Resident Questions Benefits of Proposed PPL Power Line
By David Falchek, The Times-Tribune, Scranton, Pa.
Jun. 18–About 60 citizens attended a PPL Corp. open house in Scranton on Tuesday to learn more about the company’s plan to build an electric transmission line linking its nuclear power outside of Berwick to the New Jersey border.
When selecting the three proposed routes, PPL officials sought to use its existing transmission lines and right-of-ways where possible. The line could be as long as 100 miles and cost between $300 million and $500 million to build.
With the exception of a new portion of the line dog-legging around Archbald, the entire course of the routes, dubbed “A” and “B” through Luzerne and Lackawanna counties all the way through Hawley, is along existing PPL transmission lines.
But the structures and capacity of those lines are different. The changes PPL would need to make if it selects A or B, and garners approval from the state Public Utilities Commission, would range from little change to complete reconstruction or new towers and lines.
Here’s a breakdown of what would happen and where:
n Salem Township to the Stanton substation. The start of the route from the Susquehanna nuclear power plant will require modest upgrades and little would change on the towers between the plant and the substation in Harding.
n Stanton to the Lackawanna substation. This upgrade would require a new line of structures running parallel to existing 230-kilovolt lines to the substation in Blakely. This means another set of towers and power lines.
n Lackawanna substation to Salem Heights Road. This existing 230-kilovolt line that cuts through Peckville and Riverside will not change under any option.
n New Lackawanna-Salem Heights line. A new set of structures would be built from the Lackawanna substation and run to the southwest of Business Route 6, cutting east just north of Archbald Pothole State Park.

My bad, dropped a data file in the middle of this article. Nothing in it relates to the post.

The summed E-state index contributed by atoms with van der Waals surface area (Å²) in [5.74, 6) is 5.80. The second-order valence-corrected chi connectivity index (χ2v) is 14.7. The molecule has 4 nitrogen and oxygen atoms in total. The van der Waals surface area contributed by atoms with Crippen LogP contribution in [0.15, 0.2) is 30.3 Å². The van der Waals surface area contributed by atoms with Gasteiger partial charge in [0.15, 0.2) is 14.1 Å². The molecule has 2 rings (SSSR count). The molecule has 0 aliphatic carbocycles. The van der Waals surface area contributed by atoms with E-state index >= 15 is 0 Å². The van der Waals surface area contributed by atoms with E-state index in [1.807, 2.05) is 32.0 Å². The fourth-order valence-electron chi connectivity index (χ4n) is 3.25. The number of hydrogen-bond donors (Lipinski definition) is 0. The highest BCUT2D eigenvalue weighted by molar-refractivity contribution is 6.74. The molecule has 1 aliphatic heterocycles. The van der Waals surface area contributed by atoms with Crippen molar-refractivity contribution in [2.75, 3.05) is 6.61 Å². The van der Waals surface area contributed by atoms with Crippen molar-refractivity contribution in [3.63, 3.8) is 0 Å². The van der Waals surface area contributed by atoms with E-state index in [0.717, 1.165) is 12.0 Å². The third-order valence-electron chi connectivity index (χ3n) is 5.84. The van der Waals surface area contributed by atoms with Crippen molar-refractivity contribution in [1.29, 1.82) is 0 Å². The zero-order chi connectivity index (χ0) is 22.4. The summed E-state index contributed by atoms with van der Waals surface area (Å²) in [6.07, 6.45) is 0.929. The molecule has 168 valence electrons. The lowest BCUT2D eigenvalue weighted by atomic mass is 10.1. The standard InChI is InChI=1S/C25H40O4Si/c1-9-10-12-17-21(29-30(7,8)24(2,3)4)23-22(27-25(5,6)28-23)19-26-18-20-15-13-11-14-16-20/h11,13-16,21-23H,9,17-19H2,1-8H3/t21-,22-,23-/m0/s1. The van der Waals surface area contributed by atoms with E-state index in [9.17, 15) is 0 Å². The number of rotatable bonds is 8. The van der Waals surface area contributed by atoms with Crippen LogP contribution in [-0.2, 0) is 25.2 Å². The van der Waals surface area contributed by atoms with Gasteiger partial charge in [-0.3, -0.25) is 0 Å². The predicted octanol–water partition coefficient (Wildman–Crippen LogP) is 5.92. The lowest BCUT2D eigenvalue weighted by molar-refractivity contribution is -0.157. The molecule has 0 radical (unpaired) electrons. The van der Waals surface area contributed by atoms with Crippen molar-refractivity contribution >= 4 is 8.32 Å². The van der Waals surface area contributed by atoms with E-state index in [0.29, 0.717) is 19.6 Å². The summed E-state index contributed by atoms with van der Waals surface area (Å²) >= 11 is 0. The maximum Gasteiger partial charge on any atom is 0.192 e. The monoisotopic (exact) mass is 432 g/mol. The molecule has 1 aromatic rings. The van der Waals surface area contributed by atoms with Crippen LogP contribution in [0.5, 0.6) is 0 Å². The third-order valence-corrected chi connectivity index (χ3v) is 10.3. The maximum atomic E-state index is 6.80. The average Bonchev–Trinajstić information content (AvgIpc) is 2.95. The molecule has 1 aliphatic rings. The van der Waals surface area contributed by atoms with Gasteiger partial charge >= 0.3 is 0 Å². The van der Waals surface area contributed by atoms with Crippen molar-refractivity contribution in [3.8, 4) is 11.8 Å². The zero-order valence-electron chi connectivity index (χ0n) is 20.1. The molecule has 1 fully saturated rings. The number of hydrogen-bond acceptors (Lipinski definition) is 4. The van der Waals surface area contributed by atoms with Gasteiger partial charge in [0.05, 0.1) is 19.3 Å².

n Salem Heights to Kimble. All existing structures and lines would be removed and a new set of structures constructed.
n Kimble to New Jersey (Route A). This ending run of new structures would extend from roughly Kimble and continue north of Milford and into New Jersey.
n Kimble to New Jersey (Route B). This course of existing lines would be removed and replaced with new towers and lines.
Another route, C, would run from Berwick due east through Schuylkill County and to New Jersey along existing PPL rights-of-way.
None of the routes — even the one ultimately selected — are set in stone, noted PPL spokesman Paul Wirth.
PPL sent letters to the 2,500 property owners within 1,000 feet of proposed routes and contacted the 55 municipalities that would be affected.
Bill and Bonnie Urzen , of Jessup, wanted to know how the power lines they see on West and Bell Mountain would change and how Pennsylvanians may benefit from the project. PPL says the project will make the electrical grid serving 51 million people in the multistate region more robust and ensure reliable power.
Mr. Urzen said that benefit seems too diffuse.
“I want to know how PPL sending this power to someone else is going to benefit us,” Mr. Urzen said. “Saying the grid will be more robust is a pretty vague benefit for most of us.”
PPL wants to select a route by July and make a formal application to the PUC in September. The company would start construction in the Fall of 2009 and turn the new lines on in 2012.
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